It’s a paradox, isn’t it, that most highly-educated, accomplished people working in professional services such as law and finance struggle with confidence?

It’s one of the top issues that people come to therapy and coaching to talk about.

Well-meaning supervisors often try to help by urging their juniors to “have more faith in yourself” and “believe in yourself a bit more”.

That’s OK but it doesn’t deal with the inherent problem: that academic overachievers usually have an external locus of evaluation.

What on earth is that?

Well, if you’ve gone through life striving to attain certain accolades or goals, then you start to attach your worth to those external achievements. And when you enter into a competitive profession, that tendency becomes even more pronounced.

In contrast, those with an internal locus of evaluation have an instinct or an inner compass, which guides them as to what is “good enough”. When to down tools on a piece of work. When to say no to a request.

Take law for example. Starting a pupillage or a training contract is a bit like asking a really decent home cook to suddenly become a master Japanese sushi chef. Everything you do is picked apart. You are retrained in how to think, how to analyse and how to present.

After going through this process, how could your locus of evaluation be anything other than external? You’ve been given the message that the old ways in which you worked “PL” (pre-law) were wrong. But didn’t these ways get you pretty far in life “PL”, through a good university education etc? So how could you be anything other than a little confused by this messaging?

This process, albeit essential, causes people to lose their bearings. How do they know what is “good” and what isn’t anymore?

What we say and what we hear

And then we tell them to “be more confident” in appraisals.

If you tell someone who’s lacking in confidence to “be more confident” the danger is that all they hear is more criticism.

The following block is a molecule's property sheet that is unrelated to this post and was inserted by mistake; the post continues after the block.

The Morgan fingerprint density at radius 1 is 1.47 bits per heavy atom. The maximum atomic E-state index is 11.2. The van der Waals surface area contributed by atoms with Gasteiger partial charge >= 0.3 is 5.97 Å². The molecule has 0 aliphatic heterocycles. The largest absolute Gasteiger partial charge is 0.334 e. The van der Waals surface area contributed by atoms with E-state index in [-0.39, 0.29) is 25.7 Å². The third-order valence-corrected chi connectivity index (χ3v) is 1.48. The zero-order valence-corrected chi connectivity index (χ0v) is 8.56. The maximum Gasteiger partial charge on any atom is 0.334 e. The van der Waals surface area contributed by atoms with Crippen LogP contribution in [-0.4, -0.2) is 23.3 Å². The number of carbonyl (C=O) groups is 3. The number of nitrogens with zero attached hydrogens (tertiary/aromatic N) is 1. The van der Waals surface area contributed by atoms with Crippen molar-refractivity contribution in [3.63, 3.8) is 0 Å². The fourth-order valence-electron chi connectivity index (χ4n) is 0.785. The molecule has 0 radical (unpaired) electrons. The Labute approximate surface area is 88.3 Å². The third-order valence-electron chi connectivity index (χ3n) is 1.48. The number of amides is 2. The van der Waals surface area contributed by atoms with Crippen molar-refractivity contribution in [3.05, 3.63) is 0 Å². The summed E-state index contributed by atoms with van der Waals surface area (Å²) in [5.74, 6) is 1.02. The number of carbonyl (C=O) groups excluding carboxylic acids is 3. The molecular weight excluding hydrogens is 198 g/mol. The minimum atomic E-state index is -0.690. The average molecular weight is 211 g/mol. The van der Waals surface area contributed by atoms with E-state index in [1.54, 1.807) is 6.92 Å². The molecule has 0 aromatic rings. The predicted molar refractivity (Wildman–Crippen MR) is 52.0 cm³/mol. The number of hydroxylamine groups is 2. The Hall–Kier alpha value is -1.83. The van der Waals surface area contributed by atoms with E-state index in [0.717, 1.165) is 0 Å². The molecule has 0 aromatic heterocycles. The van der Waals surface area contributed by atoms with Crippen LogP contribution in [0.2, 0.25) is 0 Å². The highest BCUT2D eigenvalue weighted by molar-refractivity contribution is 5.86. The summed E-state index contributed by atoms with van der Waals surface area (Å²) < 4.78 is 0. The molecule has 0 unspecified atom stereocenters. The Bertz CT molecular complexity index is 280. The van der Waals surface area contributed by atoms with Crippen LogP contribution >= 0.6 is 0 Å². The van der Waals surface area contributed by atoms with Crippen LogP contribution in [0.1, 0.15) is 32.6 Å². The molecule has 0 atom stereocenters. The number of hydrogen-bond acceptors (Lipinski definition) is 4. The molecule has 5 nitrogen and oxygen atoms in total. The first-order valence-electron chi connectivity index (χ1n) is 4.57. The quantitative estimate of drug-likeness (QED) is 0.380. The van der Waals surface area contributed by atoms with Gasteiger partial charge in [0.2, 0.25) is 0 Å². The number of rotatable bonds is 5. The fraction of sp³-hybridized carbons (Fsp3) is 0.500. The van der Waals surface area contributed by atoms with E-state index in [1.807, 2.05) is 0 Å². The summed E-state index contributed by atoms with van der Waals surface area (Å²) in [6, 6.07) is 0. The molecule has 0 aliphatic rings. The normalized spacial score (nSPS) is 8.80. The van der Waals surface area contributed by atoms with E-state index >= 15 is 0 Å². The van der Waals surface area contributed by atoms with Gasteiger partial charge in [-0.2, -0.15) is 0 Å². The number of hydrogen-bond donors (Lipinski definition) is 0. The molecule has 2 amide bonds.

You mean to say “you’re good enough”.

But what they hear is “you’re not good enough” (because your lack of confidence is inhibiting your performance).

And a comment that was intended to be helpful has a shaming effect, which then entrenches the very problem you were trying to help them with!

So what can you say/do that’s helpful?

Asking the right questions

Instead of telling your junior to “be more confident”, ask them: “how are you confident?”, “in what settings do you feel most confident?” and “when do you feel less confident?”. That leads to a more nuanced conversation.

Confidence isn’t binary. What you want to do is to work with your juniors to harness the latent confidence they already have that only comes out in certain settings. You want to help them to bring it to the fore in the scenarios where it’s less present.

Creating ‘safe’ environments

Acknowledge that the “confidence” issue is not all on the junior; it’s a systemic issue.

The requirement for excellence of client service in professional services has come at the cost of creating teaching and learning environments.

So, juniors don’t feel safe to offer ideas in a client meeting or call. Or to contribute during team get-togethers.

I know it creates more work for you, the supervisor. But ask the junior beforehand what could help them to contribute in client or team settings. Or offer them some ideas.

They might like to take on a discrete aspect of the task that they feel comfortable with and to lead on discussions with the client about that.

They might want you to give them a prompt early on in a meeting to raise something (it’s much easier to contribute later on in a meeting if you’ve said something early on, however small).

This might sound like spoon-feeding. But it will help you, the supervisor in the long run if your juniors are not cowed by such situations.

Tricks of the trade

Share with your juniors the confidence tricks you’ve learnt along the way.

We all have them.

Take public speaking for example. Many professionals learn tricks such as carrying a notebook or pen to help them do something with their hands and still their nerves during presentations.

Or they arrange conference rooms so they’re sat at a table/desk rather than having to stand while they speak (reducing the risk of ‘jelly leg syndrome).

None of us are supremely confident. So let’s show and teach our juniors the tricks we’ve learnt along the way.

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